This imaging system was tested with the dual laser system previously described and with a multimode white light source (quartz halogen) filtered using a set of 20 nm bandpass filters with central wavelengths from 450 nm to 690 nm. Because a single polychromatic source was used in these experiments it was necessary to scan the source position to record the 3D foci in the different diffraction orders. These images were recorded with and without using the grism system. When the grisms were introduced, c.f. Figure 4(a), the grism spacing d was chosen as accurately as possible to equalize the diffraction angles at all wavelengths.

Figure 4(b) demonstrates, for the −1 diffraction order, the principle of the chromatic correction. Figure 4(bi) show the results of the single mode launched dual laser illumination used in Fig. 3. At grism spacing of 68.6 mm the chromatic smearing over the 90 nm bandpass is neutralized. The diffractive optical element (DOE) used has a nominal axial period of 45 μm, a curvature, W20 of 150 waves and radius 11mm and therefore a focal length 733 mm at 550 nm wavelength [4

4. P. M. Blanchard and A. H. Greenaway, “Broadband simultaneous multiplane imaging,” Opt. Commun. 183(1-4), 29–36 (2000). [CrossRef]

, 15

15. P. M. Blanchard and A. H. Greenaway, “Simultaneous multiplane imaging with a distorted diffraction grating,” Appl. Opt. 38(32), 6692–6699 (1999). [CrossRef] [PubMed]

]. A chromatic shear of 15.2 μm per nm of bandpass is required across the chirped DOE in order to equalize the angle of dispersion across the optical bandpass. For the 90 nm bandpass between the lasers used, the total chromatic shear required between the two beams is thus 1.37 mm. This is the shear required at the DOE, allowing for the beam convergence to the camera, this corresponds to 2.05 mm of shear before the final lens. For Fig. 3(c), a grism spacing of 68.6mm corresponds to a shear of 1.96mm.

Figure 4(bii-iv) shows images of a 50 µm core fibre-launched white light filtered by a range of 20 nm bandpass filters (Thorlabs) with central wavelengths from 450 nm to 690 nm in 20 nm steps, and with each image normalized for equal total photon flux at each bandpass. (ii) shows the falsely coloured image obtained by focusing the system for 550 nm central wavelength with and without grism correction (and without adjusting for the linearly wavelength dependent focusing power of the zone plate, this second-order effect accounts for the ‘bow tie’ structure in the data). Chromatic smearing is effectively removed by the grisms, leaving a single un-smeared spot. The image quality is dominated by a residual λ dependence of the focal length of the DOE [4

4. P. M. Blanchard and A. H. Greenaway, “Broadband simultaneous multiplane imaging,” Opt. Commun. 183(1-4), 29–36 (2000). [CrossRef]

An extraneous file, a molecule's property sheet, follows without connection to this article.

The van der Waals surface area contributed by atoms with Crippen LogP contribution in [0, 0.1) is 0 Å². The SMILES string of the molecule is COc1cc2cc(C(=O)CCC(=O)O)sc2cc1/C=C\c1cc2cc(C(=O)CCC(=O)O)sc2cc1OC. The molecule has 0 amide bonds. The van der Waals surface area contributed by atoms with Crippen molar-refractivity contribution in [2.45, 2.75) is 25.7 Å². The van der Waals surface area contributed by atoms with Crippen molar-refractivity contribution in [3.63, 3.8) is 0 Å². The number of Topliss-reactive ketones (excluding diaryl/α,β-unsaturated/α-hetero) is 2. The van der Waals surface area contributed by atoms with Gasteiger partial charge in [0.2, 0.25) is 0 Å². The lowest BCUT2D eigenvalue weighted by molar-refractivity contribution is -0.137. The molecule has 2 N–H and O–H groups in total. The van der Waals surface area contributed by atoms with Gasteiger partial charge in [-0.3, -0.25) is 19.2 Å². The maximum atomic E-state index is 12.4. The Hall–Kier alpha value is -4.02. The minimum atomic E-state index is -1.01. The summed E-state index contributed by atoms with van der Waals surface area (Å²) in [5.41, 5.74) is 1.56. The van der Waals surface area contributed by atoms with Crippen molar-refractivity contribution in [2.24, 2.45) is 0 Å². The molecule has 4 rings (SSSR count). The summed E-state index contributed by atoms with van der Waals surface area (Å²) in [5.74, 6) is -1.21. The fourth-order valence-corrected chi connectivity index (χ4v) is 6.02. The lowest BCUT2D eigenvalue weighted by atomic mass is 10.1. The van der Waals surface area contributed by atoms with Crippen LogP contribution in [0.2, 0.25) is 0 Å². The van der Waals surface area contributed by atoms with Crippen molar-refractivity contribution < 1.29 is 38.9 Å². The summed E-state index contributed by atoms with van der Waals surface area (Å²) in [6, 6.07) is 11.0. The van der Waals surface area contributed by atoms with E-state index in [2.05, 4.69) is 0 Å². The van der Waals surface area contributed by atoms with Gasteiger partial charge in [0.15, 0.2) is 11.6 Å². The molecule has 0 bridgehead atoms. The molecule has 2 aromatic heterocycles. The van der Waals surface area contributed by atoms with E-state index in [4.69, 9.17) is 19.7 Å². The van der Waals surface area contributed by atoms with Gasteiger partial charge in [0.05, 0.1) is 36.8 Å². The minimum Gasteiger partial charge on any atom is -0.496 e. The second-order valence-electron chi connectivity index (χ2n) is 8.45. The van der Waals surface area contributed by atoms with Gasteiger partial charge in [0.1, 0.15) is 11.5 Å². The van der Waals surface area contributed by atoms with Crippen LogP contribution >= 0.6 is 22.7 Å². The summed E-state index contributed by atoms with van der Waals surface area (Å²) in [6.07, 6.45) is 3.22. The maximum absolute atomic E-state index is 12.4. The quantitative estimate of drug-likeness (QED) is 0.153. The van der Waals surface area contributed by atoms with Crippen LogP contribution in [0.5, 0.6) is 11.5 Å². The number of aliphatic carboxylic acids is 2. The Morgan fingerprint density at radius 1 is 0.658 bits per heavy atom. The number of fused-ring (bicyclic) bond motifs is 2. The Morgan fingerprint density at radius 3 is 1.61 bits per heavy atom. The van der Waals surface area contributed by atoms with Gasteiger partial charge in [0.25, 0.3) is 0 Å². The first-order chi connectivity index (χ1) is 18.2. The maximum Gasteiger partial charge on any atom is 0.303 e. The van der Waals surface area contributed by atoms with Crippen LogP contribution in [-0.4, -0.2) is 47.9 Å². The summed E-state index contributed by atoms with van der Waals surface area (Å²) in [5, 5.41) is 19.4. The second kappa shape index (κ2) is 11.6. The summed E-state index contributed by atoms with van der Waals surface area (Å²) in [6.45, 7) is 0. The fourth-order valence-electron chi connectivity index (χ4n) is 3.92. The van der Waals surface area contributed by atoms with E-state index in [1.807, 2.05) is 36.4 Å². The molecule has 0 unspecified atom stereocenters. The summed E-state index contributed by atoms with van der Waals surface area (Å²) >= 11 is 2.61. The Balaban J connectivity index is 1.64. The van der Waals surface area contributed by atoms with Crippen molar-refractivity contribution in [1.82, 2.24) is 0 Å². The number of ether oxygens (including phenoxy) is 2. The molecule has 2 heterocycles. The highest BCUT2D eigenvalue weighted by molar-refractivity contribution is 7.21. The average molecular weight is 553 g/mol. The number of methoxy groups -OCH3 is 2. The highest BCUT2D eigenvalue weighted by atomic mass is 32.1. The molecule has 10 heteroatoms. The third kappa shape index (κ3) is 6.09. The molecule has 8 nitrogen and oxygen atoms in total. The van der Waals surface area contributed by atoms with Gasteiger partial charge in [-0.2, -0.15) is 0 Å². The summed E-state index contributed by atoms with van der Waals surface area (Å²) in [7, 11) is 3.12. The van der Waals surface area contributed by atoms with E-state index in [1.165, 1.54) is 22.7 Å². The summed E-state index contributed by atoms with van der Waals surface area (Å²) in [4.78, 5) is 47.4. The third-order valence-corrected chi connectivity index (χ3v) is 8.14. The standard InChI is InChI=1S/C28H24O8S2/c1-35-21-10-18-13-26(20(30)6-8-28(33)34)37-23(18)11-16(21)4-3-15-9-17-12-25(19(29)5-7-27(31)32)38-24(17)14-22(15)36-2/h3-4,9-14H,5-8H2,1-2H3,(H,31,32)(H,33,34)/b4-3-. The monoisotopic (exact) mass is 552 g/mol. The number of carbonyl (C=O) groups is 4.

]. To demonstrate the true range of the chromatic correction (iii) repeats the same experiment as (ii), but with the source repositioned at each bandwidth to compensate for the DOE-induced focal dependence. Images in the + 1 order (not shown) show identical results. Chromatic smearing is effectively removed by the grisms across the green and red wavebands, but not as effectively in the blue band. Comparison of top and bottom images in Fig. 4(biii) shows that the chromatic smearing has been reduced by a factor of 6.5. Residual chromatic smearing may be due to deviations from linearity in the grism dispersion and/or minor imprecision in component positioning. Finally (iv) shows that, in the DOE’s 0th order image, which inherently has no chromatic distortion as it is unaffected by the DOE, the grisms have no effect on the image. Figure 4 demonstrates the successful use of the grism pair for correction of the chromatic dispersion of the Fresnel zone plate.

Because of the chirp, deliberate lateral translation of the DOE can be used to change the separation of the in-focus image slices on the camera without changing their z-separations within the specimen field. This provides a valuable mechanism to adjust for different cameras and to modify the field of view to optimize for any given camera. However, such lateral displacement of the DOE from its nominal axial position also changes the amount of pre-dispersion required to achieve chromatic correction of the multiple, in-focus images that the DOE-based 3D imaging system provides. Our grism pair provides the flexibility to adjust the chromatic shear to compensate for any such re-alignment required to optimize the system for different cameras.

4. Application for multi-colour fluorescence microscopy

The results shown in Fig. 3 and 4 assess the performance of the grism correction in ‘white light’ measurements over the entire visible spectrum. However, one of the principal applications for the DOE-based 3D imaging is in fluorescence microscopy, allowing access to the full bandwidth of the fluorophore used for 3D imaging. We simulate the performance of the grism correction to fluorophore imaging by modifying the bandpass filtered white light approach outlined in section 3 and simply summing a series of images spanning the fluorophore bandwidth, with an appropriate weighting to mimic the fluorophore spectrum (Fig. 5
Fig. 5 Simulation of chromatic correction applied to fluorophore imaging. (a)-(c) normalised spectrum for eGFP, Cy5 and mCherry with overlayed, weigthed, 20 nm bandpass slices used to model spectral form using white light. (d) Monochrome images of the fluorophore image, simulated from bandpass weighting as in (a)-(c) with and without grism correction. The panels in (d) show show images and sectional profile through the imaged spots. The sectional profile ‘with grisms’ also shows an ideal profile of a narrow band spot (cyan, 3nm bandpass) that represents ideal imaging of the 50 μm fibre source.